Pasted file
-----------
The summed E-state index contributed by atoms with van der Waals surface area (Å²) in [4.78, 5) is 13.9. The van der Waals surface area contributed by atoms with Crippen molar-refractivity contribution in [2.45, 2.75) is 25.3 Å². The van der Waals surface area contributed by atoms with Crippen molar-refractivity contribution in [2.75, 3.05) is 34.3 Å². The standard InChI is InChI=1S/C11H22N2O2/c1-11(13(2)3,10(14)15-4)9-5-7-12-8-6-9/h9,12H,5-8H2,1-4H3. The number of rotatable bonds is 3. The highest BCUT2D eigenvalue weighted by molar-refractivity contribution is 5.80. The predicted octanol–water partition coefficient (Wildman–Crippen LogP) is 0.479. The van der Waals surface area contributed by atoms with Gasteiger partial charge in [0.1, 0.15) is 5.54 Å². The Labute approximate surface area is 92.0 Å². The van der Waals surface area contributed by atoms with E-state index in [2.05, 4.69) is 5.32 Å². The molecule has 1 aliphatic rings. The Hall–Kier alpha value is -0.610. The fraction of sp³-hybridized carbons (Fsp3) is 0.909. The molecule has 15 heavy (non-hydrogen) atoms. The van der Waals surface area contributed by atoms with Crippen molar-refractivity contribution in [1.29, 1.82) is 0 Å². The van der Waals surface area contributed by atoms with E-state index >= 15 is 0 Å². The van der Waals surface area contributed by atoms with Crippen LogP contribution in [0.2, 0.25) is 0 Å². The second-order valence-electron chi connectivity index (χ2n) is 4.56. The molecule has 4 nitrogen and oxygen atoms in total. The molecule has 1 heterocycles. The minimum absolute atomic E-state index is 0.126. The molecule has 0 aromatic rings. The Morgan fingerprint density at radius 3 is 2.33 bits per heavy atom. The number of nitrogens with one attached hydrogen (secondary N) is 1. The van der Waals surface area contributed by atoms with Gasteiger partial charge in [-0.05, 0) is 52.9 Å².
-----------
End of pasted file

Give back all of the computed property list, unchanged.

The summed E-state index contributed by atoms with van der Waals surface area (Å²) in [4.78, 5) is 13.9. The van der Waals surface area contributed by atoms with Crippen molar-refractivity contribution in [2.45, 2.75) is 25.3 Å². The van der Waals surface area contributed by atoms with Crippen molar-refractivity contribution in [2.75, 3.05) is 34.3 Å². The standard InChI is InChI=1S/C11H22N2O2/c1-11(13(2)3,10(14)15-4)9-5-7-12-8-6-9/h9,12H,5-8H2,1-4H3. The number of rotatable bonds is 3. The highest BCUT2D eigenvalue weighted by molar-refractivity contribution is 5.80. The predicted octanol–water partition coefficient (Wildman–Crippen LogP) is 0.479. The van der Waals surface area contributed by atoms with Gasteiger partial charge in [0.1, 0.15) is 5.54 Å². The Labute approximate surface area is 92.0 Å². The van der Waals surface area contributed by atoms with E-state index in [2.05, 4.69) is 5.32 Å². The molecule has 1 aliphatic rings. The Hall–Kier alpha value is -0.610. The fraction of sp³-hybridized carbons (Fsp3) is 0.909. The molecule has 15 heavy (non-hydrogen) atoms. The van der Waals surface area contributed by atoms with Crippen molar-refractivity contribution in [1.29, 1.82) is 0 Å². The van der Waals surface area contributed by atoms with E-state index >= 15 is 0 Å². The van der Waals surface area contributed by atoms with Crippen LogP contribution in [0.2, 0.25) is 0 Å². The second-order valence-electron chi connectivity index (χ2n) is 4.56. The molecule has 4 nitrogen and oxygen atoms in total. The molecule has 1 heterocycles. The minimum absolute atomic E-state index is 0.126. The molecule has 0 aromatic rings. The Morgan fingerprint density at radius 3 is 2.33 bits per heavy atom. The number of nitrogens with one attached hydrogen (secondary N) is 1. The van der Waals surface area contributed by atoms with Gasteiger partial charge in [-0.05, 0) is 52.9 Å².